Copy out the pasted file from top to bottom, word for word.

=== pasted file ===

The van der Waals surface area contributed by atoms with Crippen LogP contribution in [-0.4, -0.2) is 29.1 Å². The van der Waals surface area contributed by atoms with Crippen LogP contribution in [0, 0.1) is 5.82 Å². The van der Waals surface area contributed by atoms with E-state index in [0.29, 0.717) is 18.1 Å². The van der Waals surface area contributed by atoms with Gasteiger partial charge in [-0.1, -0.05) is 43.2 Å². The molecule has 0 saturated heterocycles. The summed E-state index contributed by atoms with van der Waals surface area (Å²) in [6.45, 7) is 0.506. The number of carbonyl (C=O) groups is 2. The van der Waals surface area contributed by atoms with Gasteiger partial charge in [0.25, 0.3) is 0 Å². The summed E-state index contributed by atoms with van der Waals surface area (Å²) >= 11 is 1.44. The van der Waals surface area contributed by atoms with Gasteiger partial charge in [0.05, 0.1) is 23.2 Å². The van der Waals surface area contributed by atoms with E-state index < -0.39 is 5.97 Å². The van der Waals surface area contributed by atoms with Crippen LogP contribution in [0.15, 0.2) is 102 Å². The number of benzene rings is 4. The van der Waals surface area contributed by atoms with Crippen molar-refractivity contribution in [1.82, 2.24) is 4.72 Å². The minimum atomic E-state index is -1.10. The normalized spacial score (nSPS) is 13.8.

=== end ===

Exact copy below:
The van der Waals surface area contributed by atoms with Crippen LogP contribution in [-0.4, -0.2) is 29.1 Å². The van der Waals surface area contributed by atoms with Crippen LogP contribution in [0, 0.1) is 5.82 Å². The van der Waals surface area contributed by atoms with E-state index in [0.29, 0.717) is 18.1 Å². The van der Waals surface area contributed by atoms with Gasteiger partial charge in [-0.1, -0.05) is 43.2 Å². The molecule has 0 saturated heterocycles. The summed E-state index contributed by atoms with van der Waals surface area (Å²) in [6.45, 7) is 0.506. The number of carbonyl (C=O) groups is 2. The van der Waals surface area contributed by atoms with Gasteiger partial charge in [0.25, 0.3) is 0 Å². The summed E-state index contributed by atoms with van der Waals surface area (Å²) >= 11 is 1.44. The van der Waals surface area contributed by atoms with Gasteiger partial charge in [0.05, 0.1) is 23.2 Å². The van der Waals surface area contributed by atoms with E-state index < -0.39 is 5.97 Å². The van der Waals surface area contributed by atoms with Crippen LogP contribution in [0.15, 0.2) is 102 Å². The number of benzene rings is 4. The van der Waals surface area contributed by atoms with Crippen molar-refractivity contribution in [1.82, 2.24) is 4.72 Å². The minimum atomic E-state index is -1.10. The normalized spacial score (nSPS) is 13.8.